There’s No Such Thing as “Cultural Memory”

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Matthew C. Baldwin is Professor of Religion and Philosophy at Mars Hill University, where he teaches ancient history, Biblical literature and classical Biblical languages, and method and theory for religious studies. He lives in Asheville, North Carolina.
Read his earlier post on cultural memory here.

Que reste-t-il de nos amours
Que reste-t-il de ces beaux jours
Une photo, vieille photo
De ma jeunesse
Que reste-t-il des billets doux
Des mois d’ avril, des rendez-vous
Un souvenir qui me poursuit
Sans cesse…

However else it may be viewed, Christopher Nolan’s film “Memento” (2000) can be read as a brilliant parable, useful to theorists interested in thinking about memory and culture. Continue reading

On “Cultural Memory”

primitive_magnetic_memory

Matthew C. Baldwin is Professor of Religion and Philosophy at Mars Hill University, where he teaches ancient history, Biblical literature and classical Biblical languages, and method and theory for religious studies. He lives in Asheville, North Carolina.

Have you noticed the recent explosion of interest the category of “memory” among scholars of history, culture, and “religion”?

A WorldCat search of books published since 2000 in “su:Religion” turns up 522 works with the word “memory” in a title. Looking at peer reviewed journals, a search of ATLA turns up 61 articles published since 2000 in “SU Religion” including the title word “memory.” Continue reading

Narrative Constructs Culture

in god we trust bank note
Micah Davis is a graduate of the University of Alabama who majored in Religious Studies and Philosophy. He is interested in ethics and social theory. The following was written for REL 360: Popular Culture/Public Humanities. REL 360 is the Department’s one-credit hour course that shows four films focusing on religion in pop culture throughout the semester.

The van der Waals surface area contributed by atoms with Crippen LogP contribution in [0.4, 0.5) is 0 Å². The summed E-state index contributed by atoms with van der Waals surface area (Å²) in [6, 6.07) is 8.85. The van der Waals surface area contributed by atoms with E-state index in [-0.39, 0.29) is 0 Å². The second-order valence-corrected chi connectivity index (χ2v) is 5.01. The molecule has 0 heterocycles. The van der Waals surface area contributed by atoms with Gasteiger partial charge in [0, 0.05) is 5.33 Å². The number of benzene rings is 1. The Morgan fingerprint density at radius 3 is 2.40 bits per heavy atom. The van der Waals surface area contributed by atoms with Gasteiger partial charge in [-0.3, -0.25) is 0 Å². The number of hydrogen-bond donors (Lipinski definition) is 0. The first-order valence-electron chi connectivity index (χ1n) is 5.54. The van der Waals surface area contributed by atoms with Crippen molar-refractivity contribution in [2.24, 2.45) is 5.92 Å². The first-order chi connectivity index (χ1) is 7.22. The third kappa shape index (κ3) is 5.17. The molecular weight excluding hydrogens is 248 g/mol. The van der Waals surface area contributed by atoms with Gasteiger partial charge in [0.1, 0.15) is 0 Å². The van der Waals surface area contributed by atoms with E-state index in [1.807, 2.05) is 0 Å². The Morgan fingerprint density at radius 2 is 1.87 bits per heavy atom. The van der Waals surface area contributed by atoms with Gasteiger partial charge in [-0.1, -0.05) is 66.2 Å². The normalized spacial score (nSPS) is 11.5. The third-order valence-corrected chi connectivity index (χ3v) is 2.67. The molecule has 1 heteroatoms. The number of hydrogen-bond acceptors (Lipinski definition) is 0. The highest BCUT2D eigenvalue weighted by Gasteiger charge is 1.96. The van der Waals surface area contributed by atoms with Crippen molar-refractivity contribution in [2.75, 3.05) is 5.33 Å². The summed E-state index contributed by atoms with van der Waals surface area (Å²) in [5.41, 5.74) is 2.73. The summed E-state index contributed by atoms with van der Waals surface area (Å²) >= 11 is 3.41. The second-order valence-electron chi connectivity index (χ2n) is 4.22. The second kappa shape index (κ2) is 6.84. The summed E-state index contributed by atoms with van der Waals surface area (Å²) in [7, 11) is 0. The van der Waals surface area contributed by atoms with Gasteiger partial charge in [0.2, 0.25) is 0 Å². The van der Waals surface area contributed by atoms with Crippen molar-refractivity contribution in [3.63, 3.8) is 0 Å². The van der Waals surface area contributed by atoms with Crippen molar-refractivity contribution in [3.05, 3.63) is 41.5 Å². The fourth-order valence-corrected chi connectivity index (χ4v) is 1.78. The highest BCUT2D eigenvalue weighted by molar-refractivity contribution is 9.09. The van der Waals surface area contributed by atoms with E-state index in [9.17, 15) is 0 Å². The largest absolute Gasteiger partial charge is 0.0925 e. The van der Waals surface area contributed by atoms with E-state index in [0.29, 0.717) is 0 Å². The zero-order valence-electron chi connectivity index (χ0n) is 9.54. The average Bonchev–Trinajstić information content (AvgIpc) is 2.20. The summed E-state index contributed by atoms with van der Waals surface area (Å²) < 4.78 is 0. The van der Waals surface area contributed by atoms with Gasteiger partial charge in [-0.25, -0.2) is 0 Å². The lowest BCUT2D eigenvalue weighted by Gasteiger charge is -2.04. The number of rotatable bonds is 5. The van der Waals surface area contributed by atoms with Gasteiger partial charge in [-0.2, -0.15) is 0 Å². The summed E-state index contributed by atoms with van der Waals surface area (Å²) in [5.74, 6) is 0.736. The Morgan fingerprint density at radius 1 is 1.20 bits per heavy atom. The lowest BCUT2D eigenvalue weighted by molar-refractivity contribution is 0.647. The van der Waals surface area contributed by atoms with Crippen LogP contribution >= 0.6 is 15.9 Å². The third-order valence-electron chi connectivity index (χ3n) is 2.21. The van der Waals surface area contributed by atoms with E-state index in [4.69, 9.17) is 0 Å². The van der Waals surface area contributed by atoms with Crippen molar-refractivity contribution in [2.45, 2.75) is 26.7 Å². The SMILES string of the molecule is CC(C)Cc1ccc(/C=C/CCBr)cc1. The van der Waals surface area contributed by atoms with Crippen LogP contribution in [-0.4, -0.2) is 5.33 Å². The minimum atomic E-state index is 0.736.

What do the Jewish Bible, the stories of Jesus, and movies have in common? They are all story-driven. The stories found in these different sources (yes, even pop culture stories) construct the culture in which we live. Different stories contribute to different aspects of culture, e.g the construction of the timelessness of the “Judeo-Christian” foundational values through the printing of “In God We Trust” on paper and coin currency.

If we take this e.g. of the printing of “In God We Trust” on the nation’s currency, we see that the construction of the United States as a Christian country rests partially on this narrative, and upon many others which are projected onto the Constitution and Declaration of Independence as well as stories based on the Founding Fathers. However, America is not the only country whose culture has been influenced by narrative.

Confucianism is widely popular in China and has become so influential as to help shape the way in which China governs its people. The philosophy, principles, and social understandings of Confucius have constructed the culture which we know as “China” today (we could even say that my conception of China’s culture being influenced by Confucianism in this way is shaped by my subscription to the narrative that China is influenced in this way). These narratives have shaped not only one culture, but even the perceptions which one culture has about another.

Back in America, we see smaller subcultures created by pop culture. All of these subcultures are created and unified by the stories to which they subscribe. The “Hunger Games” fans subscribe to the trilogy of popular YA books while the “Captain America: Civil War” fans subscribe to the acclaimed movie as the basis for their culture. These different groups can even overlap, one person claiming both stories as good narratives and usually discussing these with friends who share these same experiences with these stories. Not only do stories construct the culture in a principle or philosophical sense, but they also literally construct the group through bringing together people with similar interests.